It’s been awhile since we’ve been able to write about anything but excessive heat and wildfires in regards to the Northwest. But, at long last, the seasons are turning and we can, for once, write about precipitation! Or, more specifically, an atmospheric river.
A firehose of moisture with tropical origins – near Hawaii, to be exact – will be aimed at the Pacific Northwest beginning Friday. While this won’t be a particularly long-lasting event, it is set to bring much needed rain to a region that has baked relentlessly under extreme temperatures this summer.
Rainfall totals will, of course, be maximized along the coast via extra uplift from frictional convergence and in the mountains with an assist from orographic lift. Even the areas in the lee of the Cascades/Northern California are forecast to pick up possibly up to 0.5″ (or more). As this rain is forecast to fall over some of the largest wildfires, any moisture is welcome and will hopefully wet existing fuels enough to prevent further fire growth.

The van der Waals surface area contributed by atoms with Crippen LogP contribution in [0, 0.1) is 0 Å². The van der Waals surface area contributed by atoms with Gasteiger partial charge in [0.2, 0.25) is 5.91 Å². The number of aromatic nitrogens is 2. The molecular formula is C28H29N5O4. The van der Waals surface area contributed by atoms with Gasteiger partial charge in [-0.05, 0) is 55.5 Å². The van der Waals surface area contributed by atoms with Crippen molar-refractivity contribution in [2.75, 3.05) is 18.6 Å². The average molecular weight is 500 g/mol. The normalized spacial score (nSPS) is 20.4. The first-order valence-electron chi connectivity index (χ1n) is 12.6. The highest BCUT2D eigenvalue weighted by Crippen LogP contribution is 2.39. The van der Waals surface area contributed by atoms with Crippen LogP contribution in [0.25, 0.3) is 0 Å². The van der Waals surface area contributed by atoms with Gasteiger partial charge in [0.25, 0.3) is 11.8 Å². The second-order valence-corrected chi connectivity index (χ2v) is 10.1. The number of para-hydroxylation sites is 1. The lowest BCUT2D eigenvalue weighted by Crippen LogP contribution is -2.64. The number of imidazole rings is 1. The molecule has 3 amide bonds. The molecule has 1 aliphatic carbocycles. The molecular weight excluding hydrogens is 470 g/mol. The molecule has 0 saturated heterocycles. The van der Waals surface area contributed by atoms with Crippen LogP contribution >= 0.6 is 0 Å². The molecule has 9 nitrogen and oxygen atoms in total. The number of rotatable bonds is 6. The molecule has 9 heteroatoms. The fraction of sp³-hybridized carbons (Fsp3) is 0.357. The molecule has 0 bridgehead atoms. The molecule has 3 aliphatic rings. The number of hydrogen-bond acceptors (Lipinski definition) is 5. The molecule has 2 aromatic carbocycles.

The trough associated with the wet weather is a bit of a double-edged sword, however. While the rain is indeed beneficial, the flow around the trough could cause downsloping issues that may elevate the fire weather risk ahead of the trough.
As gusty winds come on shore, ascend and then descend the Cascades, they will warm and dry. Gusty winds, low relative humidity and already dry fuels are the basis of fire weather.
As I said, a bit of a double-edged sword. While the rain is certainly welcome, the wind is not. Perhaps the benefits of the rain will outweigh the detriments of the winds. Either way, its wonderful to be able to write about actual, decent precipitation in the west again.